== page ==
Cross linked

It has been just over a year from when I opened this blog, and nearly a year from when I started posting to it regularly.

I have gained a lot from blogging. A few real friends, and many warm acquaintances. A greater appreciation for how much I like the act of writing. Technological skills - blogging has spurred me to learn how to better use the Web for my own purposes, rather than just surf it. I think I have also grappled with an internal demon or two, and am a happier person as a result.

The intent of this blog is to open up my writing to members of my family and friends. It has worked well for me. My mother, daughter, my son's GF, and at least one friend regularly read this blog, and my mom especially treasures the opportunity to feel close to me as she reads my words. I also have some readership because the blog is cross-referenced on my Ravelry profile.

Now I have discovered that my blog has been discovered by northcountrynow.com, a popular local news website, and by a woman who retired from where I work. My sitemeter says that traffic has increased. And I have very mixed feelings about having a higher profile in the area where I live and work.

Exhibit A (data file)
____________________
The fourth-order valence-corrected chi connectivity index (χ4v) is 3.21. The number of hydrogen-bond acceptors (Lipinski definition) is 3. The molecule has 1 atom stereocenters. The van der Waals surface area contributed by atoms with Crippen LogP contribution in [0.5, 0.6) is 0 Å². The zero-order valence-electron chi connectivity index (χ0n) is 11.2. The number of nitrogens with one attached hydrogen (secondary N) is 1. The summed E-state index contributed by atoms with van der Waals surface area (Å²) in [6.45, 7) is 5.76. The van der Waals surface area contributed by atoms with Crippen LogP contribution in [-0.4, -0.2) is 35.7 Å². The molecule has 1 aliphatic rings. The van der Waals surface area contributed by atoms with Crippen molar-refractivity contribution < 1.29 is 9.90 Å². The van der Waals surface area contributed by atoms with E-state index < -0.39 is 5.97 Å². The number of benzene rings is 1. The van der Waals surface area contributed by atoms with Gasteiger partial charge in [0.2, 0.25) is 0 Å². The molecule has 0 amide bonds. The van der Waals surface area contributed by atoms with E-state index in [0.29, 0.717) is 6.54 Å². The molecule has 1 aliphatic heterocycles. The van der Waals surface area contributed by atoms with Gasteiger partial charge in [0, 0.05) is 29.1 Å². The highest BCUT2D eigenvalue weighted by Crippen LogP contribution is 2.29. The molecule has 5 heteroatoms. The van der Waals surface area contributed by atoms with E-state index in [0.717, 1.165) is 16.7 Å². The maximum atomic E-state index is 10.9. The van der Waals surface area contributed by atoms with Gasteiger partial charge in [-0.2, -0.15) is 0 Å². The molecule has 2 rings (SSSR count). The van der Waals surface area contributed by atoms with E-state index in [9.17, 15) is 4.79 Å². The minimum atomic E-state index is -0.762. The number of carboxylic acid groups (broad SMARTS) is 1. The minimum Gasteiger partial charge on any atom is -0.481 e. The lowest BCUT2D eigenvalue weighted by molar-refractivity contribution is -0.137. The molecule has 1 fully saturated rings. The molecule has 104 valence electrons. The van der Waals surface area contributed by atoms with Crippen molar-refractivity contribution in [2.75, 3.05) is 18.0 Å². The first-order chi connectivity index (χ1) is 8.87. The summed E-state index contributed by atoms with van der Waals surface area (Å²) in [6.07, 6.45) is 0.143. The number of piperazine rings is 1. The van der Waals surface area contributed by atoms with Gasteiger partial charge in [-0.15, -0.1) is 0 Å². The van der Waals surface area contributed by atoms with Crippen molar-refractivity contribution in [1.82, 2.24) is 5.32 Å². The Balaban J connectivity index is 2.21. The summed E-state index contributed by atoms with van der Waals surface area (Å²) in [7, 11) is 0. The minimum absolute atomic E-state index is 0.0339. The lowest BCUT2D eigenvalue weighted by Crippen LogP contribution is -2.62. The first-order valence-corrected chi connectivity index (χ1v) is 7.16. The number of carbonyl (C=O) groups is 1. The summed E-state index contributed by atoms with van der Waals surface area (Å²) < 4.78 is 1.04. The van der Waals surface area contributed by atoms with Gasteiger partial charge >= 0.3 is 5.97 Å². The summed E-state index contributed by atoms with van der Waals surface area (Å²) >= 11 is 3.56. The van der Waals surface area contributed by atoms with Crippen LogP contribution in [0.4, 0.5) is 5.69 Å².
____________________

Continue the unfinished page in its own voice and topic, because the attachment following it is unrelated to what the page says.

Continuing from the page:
Would I have posted as much information as I did about my son's marital problems if my site had been linked to the local news site at an earlier date? Probably not. My daughter also is concerned about the increased visibility.

My husband's attitude? He says "Most people don't give a shit."

I'm going to be more careful about what I post in this blog. No names. No specific information about where I work. No specific information about the lives of others in my family, especially when they are in difficulty.

Blah. Self-censorship. It takes the fun out of self-exposure.

Comments

  1. You are learning aren't you? Keep the blog light, fun and entertaining, I agree with Robert -- "we don't give a shit." But it is fun to read your blog.

    ReplyDelete

Post a Comment

Popular posts from this blog

Two Communities Mourn Their Lizzie

There's a New Standard of Care for Lung Cancer

Mutation Envy